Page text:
There seems to be a problem.  We don’t like to be told anything – especially if it exposes us.  Give me praise.  Tell me how great I am.  But don’t mention my failures.  Don’t enumerate my sins.  Don’t tell me the truth if it is going to hurt. 

                There is a problem.  We think that we can create our own truth.  What we say, is what goes.  We get the final word.  My, is that deadly.  In Meyer’s sermon in St. Louis, he continues, “In the Bible, faith has two aspects.  One is internal, how we feel about something.  That is the way most American’s feel about faith – whatever’s in your heart.  The second aspect of faith in the Bible is something outside of us, not in us, something objective, not subjective, something we look to, something we focus on, something that shapes who we are and how we live life.”  I believe that faith must be much more objective than subjective.   

                In my words everything has a foundation when you can answer with authority “who says”.  The saints had a foundation that was immovable because they trusted that their faith and life had a foundation on what God said.  They stood firm. They kept the faith and remained faithful because they knew the one who gave them the truth.  They didn’t base their faith on feelings that, at times, can be fickle.  They based their faith on God’s word, God’s truth.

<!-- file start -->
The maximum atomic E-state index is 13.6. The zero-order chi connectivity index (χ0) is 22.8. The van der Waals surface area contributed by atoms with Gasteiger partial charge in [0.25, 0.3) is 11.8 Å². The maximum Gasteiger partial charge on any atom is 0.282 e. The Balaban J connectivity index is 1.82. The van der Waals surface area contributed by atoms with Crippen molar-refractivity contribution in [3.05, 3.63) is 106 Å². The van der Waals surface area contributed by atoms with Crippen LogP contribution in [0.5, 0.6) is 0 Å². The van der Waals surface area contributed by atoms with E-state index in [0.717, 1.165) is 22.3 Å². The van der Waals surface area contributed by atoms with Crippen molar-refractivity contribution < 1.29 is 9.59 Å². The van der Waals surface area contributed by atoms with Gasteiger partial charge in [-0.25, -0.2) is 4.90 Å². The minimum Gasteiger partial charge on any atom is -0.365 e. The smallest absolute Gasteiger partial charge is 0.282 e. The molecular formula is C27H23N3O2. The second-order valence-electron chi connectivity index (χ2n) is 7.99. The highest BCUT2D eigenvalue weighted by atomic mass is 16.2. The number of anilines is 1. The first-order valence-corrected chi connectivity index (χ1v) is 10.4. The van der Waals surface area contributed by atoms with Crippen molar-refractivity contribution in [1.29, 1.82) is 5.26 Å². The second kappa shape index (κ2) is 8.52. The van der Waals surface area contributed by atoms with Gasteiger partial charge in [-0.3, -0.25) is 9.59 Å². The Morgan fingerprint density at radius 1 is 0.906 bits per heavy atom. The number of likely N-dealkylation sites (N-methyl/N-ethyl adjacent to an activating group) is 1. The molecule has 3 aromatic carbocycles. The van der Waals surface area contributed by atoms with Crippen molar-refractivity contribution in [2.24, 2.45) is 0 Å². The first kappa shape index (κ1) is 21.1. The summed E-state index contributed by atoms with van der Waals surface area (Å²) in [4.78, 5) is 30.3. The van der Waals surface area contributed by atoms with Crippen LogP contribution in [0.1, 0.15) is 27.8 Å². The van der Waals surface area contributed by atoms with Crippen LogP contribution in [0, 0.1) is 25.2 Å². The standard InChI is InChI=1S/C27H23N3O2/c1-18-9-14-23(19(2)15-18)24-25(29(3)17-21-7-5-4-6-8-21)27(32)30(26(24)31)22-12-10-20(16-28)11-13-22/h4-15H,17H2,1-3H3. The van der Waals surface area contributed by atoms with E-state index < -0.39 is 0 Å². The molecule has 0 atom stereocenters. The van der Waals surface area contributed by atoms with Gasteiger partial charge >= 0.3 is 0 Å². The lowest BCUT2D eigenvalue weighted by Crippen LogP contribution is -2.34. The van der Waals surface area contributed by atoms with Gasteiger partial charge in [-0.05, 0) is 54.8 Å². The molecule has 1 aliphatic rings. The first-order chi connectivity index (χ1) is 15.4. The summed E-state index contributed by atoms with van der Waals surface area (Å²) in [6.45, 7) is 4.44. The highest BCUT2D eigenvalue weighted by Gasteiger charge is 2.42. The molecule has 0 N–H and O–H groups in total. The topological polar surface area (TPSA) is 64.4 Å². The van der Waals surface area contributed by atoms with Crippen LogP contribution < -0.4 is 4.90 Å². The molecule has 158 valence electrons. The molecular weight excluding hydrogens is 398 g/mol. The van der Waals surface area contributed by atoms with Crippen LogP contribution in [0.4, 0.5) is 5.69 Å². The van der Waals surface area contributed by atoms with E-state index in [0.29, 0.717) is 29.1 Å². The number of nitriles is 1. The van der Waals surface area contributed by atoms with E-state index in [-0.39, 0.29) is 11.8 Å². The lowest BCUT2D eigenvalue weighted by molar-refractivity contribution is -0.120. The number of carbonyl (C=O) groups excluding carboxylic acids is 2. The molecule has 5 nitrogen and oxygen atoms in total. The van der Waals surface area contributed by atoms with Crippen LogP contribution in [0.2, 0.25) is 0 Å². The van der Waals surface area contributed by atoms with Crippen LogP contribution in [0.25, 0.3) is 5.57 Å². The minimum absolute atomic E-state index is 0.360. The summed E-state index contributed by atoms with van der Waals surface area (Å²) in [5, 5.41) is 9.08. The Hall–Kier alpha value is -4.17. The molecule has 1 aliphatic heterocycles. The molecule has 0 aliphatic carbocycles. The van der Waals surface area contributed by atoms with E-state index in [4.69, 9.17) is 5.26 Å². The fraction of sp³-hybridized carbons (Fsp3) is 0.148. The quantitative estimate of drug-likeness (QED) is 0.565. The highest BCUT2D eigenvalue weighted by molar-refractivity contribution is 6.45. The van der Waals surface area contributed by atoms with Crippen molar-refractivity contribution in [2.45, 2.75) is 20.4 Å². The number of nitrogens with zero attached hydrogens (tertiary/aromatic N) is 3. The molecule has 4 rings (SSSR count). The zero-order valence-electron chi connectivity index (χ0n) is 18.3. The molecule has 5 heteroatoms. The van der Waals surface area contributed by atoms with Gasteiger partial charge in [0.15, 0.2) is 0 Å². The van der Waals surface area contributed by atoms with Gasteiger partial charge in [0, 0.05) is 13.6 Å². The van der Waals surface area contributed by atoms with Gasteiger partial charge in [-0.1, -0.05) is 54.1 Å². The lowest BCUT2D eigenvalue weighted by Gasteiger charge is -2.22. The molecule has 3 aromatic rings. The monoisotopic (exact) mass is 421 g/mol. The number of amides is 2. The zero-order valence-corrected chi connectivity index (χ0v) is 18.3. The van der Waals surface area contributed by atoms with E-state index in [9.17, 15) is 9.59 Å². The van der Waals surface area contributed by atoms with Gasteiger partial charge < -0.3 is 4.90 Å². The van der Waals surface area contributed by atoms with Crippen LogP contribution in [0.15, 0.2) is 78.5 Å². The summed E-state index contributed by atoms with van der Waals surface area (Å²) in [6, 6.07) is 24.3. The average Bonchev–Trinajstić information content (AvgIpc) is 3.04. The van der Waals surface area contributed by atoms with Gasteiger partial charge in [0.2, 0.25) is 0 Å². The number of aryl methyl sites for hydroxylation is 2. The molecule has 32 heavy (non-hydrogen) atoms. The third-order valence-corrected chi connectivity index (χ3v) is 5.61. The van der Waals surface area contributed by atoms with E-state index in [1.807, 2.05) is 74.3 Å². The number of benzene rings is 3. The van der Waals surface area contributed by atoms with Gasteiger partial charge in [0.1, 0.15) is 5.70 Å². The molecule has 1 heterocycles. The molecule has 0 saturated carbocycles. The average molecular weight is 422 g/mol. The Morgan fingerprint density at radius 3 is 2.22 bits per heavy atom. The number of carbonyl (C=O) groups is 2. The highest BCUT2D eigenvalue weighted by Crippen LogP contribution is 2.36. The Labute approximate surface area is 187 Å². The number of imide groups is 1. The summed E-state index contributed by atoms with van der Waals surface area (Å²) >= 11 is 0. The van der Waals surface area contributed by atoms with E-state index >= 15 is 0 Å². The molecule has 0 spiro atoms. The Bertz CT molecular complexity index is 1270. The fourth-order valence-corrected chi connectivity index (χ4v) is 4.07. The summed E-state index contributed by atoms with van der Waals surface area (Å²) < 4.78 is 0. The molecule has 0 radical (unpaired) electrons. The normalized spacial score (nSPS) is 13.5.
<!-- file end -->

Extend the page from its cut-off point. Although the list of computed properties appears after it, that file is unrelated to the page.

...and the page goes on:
Here’s the text for today, “For you have been born again, not of perishable seed, but of imperishable, through the living and enduring word of God.  For, ‘All men are like grass, and all their glory is like the flowers of the field; the grass withers and the flowers fall, but the word of the Lord stands forever.’  And this is the word that was preached to you.”  (I Peter 1:22-25)

                Who says?  God says!!  That is why we confess our faith about the utter awfulness of our sins.  We can’t hide it under the bed or hold our hands over our ears or tell God, ‘Don’t tell me that.’  God has spoken.  “Nothing in all creation is hidden from God’s sight.  Everything is uncovered and laid bare before the eyes of Him to whom we must give account.”  (Hebrews 4:13)  It means everything to a believer that God says sin is sin.

                Today you leave the sanctuary and if you look west you will see a new plaque.  It only has four letters – but they mean everything to us.  VDMA.  Latin – Verbum Domini Manet in Aeternum  English – The Word of the Lord Endures Forever.  It comes from the First Peter passage who took it from Isaiah 40. 

                This phrase became the motto on the Lutheran Reformation.  It spoke, without reservation, about the confidence of God’s enduring power and authority in His Word.  In 1522, Frederick the Wise, the King who protected Luther from sure death, had these letters embroidered on the right sleeve of the clothing of all the officials in the court.  From the prince to the lowly servant, they all had the same confession and confidence, VDMA, “The Word of the Lord Endures Forever”.  Who says?  God says!!